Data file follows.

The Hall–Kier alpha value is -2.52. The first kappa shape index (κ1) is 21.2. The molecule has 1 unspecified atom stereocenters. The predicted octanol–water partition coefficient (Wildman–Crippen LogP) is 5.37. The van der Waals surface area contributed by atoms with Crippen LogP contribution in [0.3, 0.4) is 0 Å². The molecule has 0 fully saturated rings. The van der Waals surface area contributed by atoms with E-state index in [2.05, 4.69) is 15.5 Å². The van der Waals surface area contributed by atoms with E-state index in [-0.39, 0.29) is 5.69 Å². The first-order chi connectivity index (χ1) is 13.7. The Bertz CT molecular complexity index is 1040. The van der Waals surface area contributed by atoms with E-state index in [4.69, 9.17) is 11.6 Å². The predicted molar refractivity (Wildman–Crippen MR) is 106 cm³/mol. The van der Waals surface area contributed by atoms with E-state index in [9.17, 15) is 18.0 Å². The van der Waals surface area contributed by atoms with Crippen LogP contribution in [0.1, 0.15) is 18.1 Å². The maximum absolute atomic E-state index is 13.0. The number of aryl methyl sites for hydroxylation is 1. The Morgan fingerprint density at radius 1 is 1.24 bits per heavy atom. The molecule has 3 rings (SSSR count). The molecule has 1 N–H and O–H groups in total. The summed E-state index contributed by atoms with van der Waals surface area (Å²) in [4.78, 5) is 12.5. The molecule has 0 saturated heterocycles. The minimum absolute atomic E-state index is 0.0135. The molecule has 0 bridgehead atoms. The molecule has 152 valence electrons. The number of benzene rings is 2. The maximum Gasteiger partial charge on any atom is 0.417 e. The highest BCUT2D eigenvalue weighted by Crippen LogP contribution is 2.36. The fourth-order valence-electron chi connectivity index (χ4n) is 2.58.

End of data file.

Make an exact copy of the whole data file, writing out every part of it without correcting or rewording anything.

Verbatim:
The Hall–Kier alpha value is -2.52. The first kappa shape index (κ1) is 21.2. The molecule has 1 unspecified atom stereocenters. The predicted octanol–water partition coefficient (Wildman–Crippen LogP) is 5.37. The van der Waals surface area contributed by atoms with Crippen LogP contribution in [0.3, 0.4) is 0 Å². The molecule has 0 fully saturated rings. The van der Waals surface area contributed by atoms with E-state index in [2.05, 4.69) is 15.5 Å². The van der Waals surface area contributed by atoms with E-state index in [-0.39, 0.29) is 5.69 Å². The first-order chi connectivity index (χ1) is 13.7. The Bertz CT molecular complexity index is 1040. The van der Waals surface area contributed by atoms with E-state index in [4.69, 9.17) is 11.6 Å². The predicted molar refractivity (Wildman–Crippen MR) is 106 cm³/mol. The van der Waals surface area contributed by atoms with E-state index in [9.17, 15) is 18.0 Å². The van der Waals surface area contributed by atoms with Crippen LogP contribution in [0.1, 0.15) is 18.1 Å². The maximum absolute atomic E-state index is 13.0. The number of aryl methyl sites for hydroxylation is 1. The Morgan fingerprint density at radius 1 is 1.24 bits per heavy atom. The molecule has 3 rings (SSSR count). The molecule has 1 N–H and O–H groups in total. The summed E-state index contributed by atoms with van der Waals surface area (Å²) in [4.78, 5) is 12.5. The molecule has 0 saturated heterocycles. The minimum absolute atomic E-state index is 0.0135. The molecule has 0 bridgehead atoms. The molecule has 152 valence electrons. The number of benzene rings is 2. The maximum Gasteiger partial charge on any atom is 0.417 e. The highest BCUT2D eigenvalue weighted by Crippen LogP contribution is 2.36. The fourth-order valence-electron chi connectivity index (χ4n) is 2.58.